Matthew Taylor is a research fellow at The Centre for Independent Studies.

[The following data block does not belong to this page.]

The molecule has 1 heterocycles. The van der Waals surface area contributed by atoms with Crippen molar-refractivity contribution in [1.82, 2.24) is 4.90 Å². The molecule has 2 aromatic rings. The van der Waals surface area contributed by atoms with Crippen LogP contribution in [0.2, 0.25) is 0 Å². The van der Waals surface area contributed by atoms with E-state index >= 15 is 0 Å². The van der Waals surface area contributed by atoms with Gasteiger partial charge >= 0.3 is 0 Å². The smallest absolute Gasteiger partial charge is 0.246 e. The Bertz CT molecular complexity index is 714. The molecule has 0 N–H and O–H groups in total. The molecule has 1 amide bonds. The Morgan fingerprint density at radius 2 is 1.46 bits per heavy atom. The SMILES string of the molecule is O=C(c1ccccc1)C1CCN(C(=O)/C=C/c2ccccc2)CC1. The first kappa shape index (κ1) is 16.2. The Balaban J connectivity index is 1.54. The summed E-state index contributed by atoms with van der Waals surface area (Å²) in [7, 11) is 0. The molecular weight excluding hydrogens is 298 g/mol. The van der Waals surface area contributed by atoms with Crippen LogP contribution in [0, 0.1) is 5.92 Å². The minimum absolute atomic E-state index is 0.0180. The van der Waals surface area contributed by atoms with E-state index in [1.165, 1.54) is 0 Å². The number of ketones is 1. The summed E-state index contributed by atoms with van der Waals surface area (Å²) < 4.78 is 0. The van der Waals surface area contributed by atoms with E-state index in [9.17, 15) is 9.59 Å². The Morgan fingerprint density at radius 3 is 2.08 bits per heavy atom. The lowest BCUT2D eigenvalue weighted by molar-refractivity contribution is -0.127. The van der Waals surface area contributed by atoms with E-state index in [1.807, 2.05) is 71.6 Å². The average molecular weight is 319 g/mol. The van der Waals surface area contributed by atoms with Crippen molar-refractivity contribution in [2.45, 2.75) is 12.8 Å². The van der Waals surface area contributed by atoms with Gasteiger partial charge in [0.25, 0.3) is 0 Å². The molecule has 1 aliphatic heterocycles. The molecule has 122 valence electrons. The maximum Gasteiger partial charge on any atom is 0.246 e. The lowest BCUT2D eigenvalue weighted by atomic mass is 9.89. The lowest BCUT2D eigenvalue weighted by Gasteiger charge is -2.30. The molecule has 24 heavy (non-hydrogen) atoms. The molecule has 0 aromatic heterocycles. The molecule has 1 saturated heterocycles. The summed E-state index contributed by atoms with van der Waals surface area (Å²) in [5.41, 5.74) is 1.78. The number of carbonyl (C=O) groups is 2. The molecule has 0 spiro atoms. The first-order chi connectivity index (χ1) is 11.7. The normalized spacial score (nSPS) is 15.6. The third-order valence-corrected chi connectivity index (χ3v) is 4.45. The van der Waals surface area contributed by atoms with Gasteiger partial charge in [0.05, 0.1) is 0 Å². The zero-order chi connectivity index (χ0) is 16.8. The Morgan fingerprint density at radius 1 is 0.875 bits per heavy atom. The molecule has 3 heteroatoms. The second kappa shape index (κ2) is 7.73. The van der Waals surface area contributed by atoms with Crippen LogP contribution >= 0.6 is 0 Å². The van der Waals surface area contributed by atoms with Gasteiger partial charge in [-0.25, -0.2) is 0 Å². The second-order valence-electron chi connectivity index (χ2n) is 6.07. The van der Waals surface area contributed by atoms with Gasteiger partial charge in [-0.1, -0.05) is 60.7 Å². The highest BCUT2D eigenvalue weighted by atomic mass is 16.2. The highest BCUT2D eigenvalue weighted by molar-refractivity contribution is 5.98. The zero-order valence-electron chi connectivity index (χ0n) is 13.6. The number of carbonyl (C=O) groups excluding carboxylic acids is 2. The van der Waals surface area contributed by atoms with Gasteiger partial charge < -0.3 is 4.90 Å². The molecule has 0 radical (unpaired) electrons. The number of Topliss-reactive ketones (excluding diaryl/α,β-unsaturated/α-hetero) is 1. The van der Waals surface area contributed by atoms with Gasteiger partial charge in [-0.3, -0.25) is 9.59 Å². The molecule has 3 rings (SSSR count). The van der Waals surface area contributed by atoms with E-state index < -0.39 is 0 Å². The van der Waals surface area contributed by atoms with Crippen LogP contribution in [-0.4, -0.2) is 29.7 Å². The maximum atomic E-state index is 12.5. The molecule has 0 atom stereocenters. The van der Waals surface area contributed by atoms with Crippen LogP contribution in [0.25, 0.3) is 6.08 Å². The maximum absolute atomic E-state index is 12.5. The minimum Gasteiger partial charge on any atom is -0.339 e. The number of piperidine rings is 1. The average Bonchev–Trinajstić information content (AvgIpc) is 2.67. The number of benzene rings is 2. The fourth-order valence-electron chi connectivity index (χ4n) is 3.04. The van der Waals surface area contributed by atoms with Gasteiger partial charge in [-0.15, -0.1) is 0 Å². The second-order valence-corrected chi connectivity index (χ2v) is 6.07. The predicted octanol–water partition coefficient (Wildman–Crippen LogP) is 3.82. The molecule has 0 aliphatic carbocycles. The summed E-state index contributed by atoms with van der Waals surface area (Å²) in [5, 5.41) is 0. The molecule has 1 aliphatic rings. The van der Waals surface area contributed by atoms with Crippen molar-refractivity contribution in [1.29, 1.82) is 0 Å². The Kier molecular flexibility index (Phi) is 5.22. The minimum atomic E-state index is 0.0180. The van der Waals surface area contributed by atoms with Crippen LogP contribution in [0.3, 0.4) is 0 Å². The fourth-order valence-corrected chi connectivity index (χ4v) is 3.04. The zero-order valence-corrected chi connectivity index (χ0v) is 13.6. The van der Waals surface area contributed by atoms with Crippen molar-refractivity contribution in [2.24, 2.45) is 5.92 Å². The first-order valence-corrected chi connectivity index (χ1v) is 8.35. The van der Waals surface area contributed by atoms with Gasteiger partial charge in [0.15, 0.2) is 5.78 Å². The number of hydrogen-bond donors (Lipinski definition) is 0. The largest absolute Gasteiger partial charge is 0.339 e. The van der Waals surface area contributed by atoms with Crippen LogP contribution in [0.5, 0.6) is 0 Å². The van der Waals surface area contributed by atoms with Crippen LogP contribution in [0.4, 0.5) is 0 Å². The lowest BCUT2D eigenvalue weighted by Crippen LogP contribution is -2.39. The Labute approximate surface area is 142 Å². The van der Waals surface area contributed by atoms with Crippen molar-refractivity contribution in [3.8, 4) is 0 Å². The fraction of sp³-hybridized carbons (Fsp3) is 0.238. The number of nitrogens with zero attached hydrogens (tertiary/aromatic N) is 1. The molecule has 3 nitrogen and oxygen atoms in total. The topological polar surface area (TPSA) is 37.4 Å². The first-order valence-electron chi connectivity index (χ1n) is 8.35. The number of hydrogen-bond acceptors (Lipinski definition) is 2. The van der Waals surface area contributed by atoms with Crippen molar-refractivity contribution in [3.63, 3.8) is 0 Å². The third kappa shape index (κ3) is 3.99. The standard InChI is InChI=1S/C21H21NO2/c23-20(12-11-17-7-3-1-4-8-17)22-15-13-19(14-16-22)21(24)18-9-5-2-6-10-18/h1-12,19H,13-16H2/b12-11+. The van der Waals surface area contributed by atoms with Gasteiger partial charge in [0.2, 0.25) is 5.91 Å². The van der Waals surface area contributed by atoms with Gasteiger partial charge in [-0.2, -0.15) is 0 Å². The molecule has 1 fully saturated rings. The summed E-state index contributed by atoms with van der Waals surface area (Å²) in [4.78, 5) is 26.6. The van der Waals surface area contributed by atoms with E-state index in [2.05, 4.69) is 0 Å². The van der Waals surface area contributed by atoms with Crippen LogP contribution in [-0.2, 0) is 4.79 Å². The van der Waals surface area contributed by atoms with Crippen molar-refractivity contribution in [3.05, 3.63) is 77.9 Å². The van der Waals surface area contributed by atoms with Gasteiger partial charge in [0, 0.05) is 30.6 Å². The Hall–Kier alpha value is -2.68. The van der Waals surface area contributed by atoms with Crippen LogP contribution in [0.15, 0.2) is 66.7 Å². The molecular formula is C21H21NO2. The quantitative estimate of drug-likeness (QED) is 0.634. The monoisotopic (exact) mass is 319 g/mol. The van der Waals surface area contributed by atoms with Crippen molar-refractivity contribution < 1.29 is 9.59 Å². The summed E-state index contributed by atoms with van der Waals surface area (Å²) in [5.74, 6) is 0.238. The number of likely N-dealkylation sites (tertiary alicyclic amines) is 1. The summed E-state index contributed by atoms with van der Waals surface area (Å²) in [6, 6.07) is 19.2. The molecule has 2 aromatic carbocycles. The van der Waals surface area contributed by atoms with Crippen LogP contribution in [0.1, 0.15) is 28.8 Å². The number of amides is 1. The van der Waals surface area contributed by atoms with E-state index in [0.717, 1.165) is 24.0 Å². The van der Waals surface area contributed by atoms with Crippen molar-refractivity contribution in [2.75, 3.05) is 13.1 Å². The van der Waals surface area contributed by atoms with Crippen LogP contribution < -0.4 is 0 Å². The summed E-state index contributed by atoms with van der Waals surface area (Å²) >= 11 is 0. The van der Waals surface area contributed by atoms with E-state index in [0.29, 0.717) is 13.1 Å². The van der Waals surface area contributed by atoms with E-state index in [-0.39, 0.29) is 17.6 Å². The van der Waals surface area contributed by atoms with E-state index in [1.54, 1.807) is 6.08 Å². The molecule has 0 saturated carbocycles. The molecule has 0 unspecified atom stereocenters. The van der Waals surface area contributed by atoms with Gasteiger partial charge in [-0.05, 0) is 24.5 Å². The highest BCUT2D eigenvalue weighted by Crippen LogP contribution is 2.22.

Among the most controversial of the measures announced in the May budget was the move to deny 15 to 29-year-olds access to unemployment benefits for up to six months. This waiting period would be subject to a discount of one month for every full time equivalent year worked to a maximum of five months. There would also be a six month cycle-on cycle-off period over a year. The Abbott government has thus far not had much luck convincing the crucial crossbench senators of the merits of this scheme, which has been characterised as 'punishing' the jobless for being out of work. The policy is about reform rather than budget cuts, as it is only estimated to save $1.2 billion over four years. It is mainly about hassling the under-30s to find work. There is some evidence to suggest that periods of joblessness early in life can have a scarring effect on people's future work prospects. About 60% of recipients of Youth Allowance Other (the payment for 15 to 21-year-olds) have been unemployed for twelve months or more, even though people in this age bracket are aided in job search by youth wage rates. (In general, though, minimum wage rates are a barrier to employment.) But, there are other policies the government could consider to address youth joblessness. A CIS report last year detailed how more and more people on unemployment benefits are not required to look for work. Current policy settings mean young people without a Year 12 or equivalent qualification are not required to look for work as a condition of receiving payment. Making job search mandatory as part of the activity test for Youth Allowance Other is a good idea and one that could receive crossbench support. The Abbott government has also proposed new 'earn or learn' measures to push young people into education and training schemes in order to retain the dole. However, this merely kicks the can down the road and means taxpayers subsidise expensive training courses that fail to produce the desired outcome. Work by CIS Senior Fellow Peter Saunders has shown that education and training are not very effective at increasing job prospects, except for a select few. Instead of 'more training', the government should consider implementing time limits on Youth Allowance and Newstart for under-30s as an alternative to a waiting period. This would still keep assistance available to those who simply need time to find work. But it would also be clear that this assistance is strictly short-term and intended to assist with a transition to work. Long-term welfare reliance among youth is a serious problem. Given the cross-bench hostility to waiting times for the dole, alternatives are needed. Time-limits on the dole may be more politically palatable as well, because rather than penalising those out of work, they simply encourage the unemployed to hurry up and get a job.